Recently I wrote that I have realized I've been going through a bit of a depression lately. I have a lot of uncertainty about what I'm doing with my academic work, which means a lot of my life has been uncertain, as it meant I didn't know where I'd be living or what I'd be doing a year from now. It felt like my whole life was up in the air, and that's a pretty unsettling place to be.
Somehow, over the past year or so, I’ve lost the joy in what I’m studying. When I returned to school a few years ago, it was such fun to encounter so many new ideas! I earned a degree and am most of the way through another, and I’ve learned a lot. But without actively sharing what I’ve learned, something essential is missing. In my area (and probably in a lot of academic work) learning is such a solitary exercise. I always have spent a lot of time alone, reading and writing, and I love that. But I also need to interact with people. I realized that I don't want to do work that means I'm mostly alone in an office, struggling with something that I can't quite connect to any real person or worthwhile purpose.
This has been the central struggle for me over the past year. Surprisingly, no one I've spoken to in my academic life seems to have understood me on this, which may just be that I haven't expressed it all that well. But more recently, I've been reading stories of people who have left the academic world--people who quit their PhD programs before they completed them, people who finished and then worked outside academia, and people who worked as tenured faculty but left to work in what academics sometimes call "the real world." Many of their stories resonated with me. I see that, for now at least, leaving is for me. I'll finish my thesis and get my MA. But I'm already withdrawing from many things that are not directly connected with that project, and I won't continue on with the PhD as I'd planned. It's just not for me right now.
Part of what's happening here is that I am starting to have a better sense of who I am. A lot of what I have been experiencing as alienation over the past year is, I now see, a great thing! (Though if you'd told me that last September, I'd have bit your head off!) I don't have a clear direction yet regarding what I will do. But clearing a lot of this out of the way has helped me gain clarity on what I might want, and on what I definitely don't want.
I know enough about how depression works in me. I go into a kind of system shutdown, a deep winter of the soul. I become unable to do things that are not good for me. And if I accept that, and wait and watch carefully, and force nothing, I know I will find the tendrils that connect me back to joy again. This isn’t a quick process. I’ve learned to trust myself on this. I’m not generally patient. But there is no other way. I know that if I don’t do this, things so very badly indeed.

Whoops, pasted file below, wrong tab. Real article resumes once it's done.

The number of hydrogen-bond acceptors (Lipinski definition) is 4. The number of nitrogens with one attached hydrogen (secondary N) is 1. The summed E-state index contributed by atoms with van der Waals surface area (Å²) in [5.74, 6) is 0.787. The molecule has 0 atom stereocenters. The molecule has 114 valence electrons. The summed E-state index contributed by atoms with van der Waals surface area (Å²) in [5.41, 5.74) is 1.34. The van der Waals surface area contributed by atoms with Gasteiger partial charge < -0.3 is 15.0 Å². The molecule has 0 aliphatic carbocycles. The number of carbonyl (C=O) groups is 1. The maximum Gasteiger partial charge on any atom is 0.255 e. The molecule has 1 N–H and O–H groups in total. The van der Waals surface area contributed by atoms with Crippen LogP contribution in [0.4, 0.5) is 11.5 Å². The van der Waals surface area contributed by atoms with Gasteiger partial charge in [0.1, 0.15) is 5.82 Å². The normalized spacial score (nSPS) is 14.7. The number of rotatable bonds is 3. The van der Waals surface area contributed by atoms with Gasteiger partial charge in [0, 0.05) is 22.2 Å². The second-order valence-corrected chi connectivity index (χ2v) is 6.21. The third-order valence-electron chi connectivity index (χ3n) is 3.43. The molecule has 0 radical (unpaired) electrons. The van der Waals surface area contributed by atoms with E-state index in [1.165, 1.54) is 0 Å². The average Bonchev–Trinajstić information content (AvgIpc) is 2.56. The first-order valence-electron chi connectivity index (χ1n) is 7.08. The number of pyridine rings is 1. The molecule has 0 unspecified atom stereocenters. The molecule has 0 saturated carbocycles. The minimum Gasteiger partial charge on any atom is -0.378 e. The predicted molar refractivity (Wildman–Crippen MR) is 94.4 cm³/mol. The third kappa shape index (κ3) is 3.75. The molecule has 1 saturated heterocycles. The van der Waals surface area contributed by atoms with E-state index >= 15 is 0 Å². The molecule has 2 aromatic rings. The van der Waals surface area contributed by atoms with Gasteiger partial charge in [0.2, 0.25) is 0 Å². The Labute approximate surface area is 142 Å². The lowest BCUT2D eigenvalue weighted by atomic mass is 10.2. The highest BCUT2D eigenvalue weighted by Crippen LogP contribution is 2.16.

That's where I've been lately, following those tendrils. Spending lots of time alone, doing whatever I want, which is often a whole lot of nothing. I've been reading a lot of mysteries, and running sometimes, and doing a few hikes. Lot's of cooking-- the spring vegetables are starting to show up at the farmers markets, and there's so much that's fresh and green right now! And the rhubarb is out, so there's that tart sweet pleasure to enjoy. I've been working library shifts, which is one of the ways I earn enough to go to school, and it's a way of being in the thick of people in the right sort of way. (Spoiler alert: I'm actually applying to train as a librarian, which seems like such a better fit for me and how I want to live. I won't hear for a month or so whether I'm accepted, and I won't start until January, but it's a tentative plan that has a lot of joy and hope and openness in it, and I'm very pleased with that.) I've been doing enough of the academic work to keep things ticking, but not a whole lot. I've been hanging out with my lovely husband, walking and eating and going to some great concerts.
All of that is starting to feel pretty good. There really is a lot of joy here in my life, right now.
What does this have to do with being sober? Well, everything, I think. For me, the first two times I quit drinking, I didn't feel a need to reevaluate everything in my life. But sooner or later, the tensions in my life pulled me back to the drink. (No need to get into too much detail here, but I will say that the busyness and stress and alienation of my academic work was part of that.) Now I am committed to not drinking. It has no appeal anymore, and if it ever did bring me fun and connection and some of what I'd longed for, that had stopped working for me ages ago anyway. And along with living without alcohol, I'm committed to finding a way to live that suits the person I am. Some of what I find seems obvious (after 14 years of working in libraries, I find I like libraries!) But it wasn't obvious to me earlier. This process of becoming more myself is a slow one, and it's not so easy, but I'm liking it. I think a lot of the pain and angst that I have felt (and that I've inflicted on people kind enough to read along here) has been the result of me not fitting too well in my life and not being able to see that. People talk about laying down the big burden that they don't need to carry anymore. That's exactly what this all feels like to me.
So that's me these days. I'm still a little low, but I also have a lot of moments of hope and joy, and that's what always gets me through these low spells. And I have a new appreciation for who I am, which means making some major life changes and avoiding others. I feel like I'm figuring this out, and I'm so very glad to be sober and finding my way.
Thanks as always for your company and support. Peace and joy to you, and a good dollop of hope, too!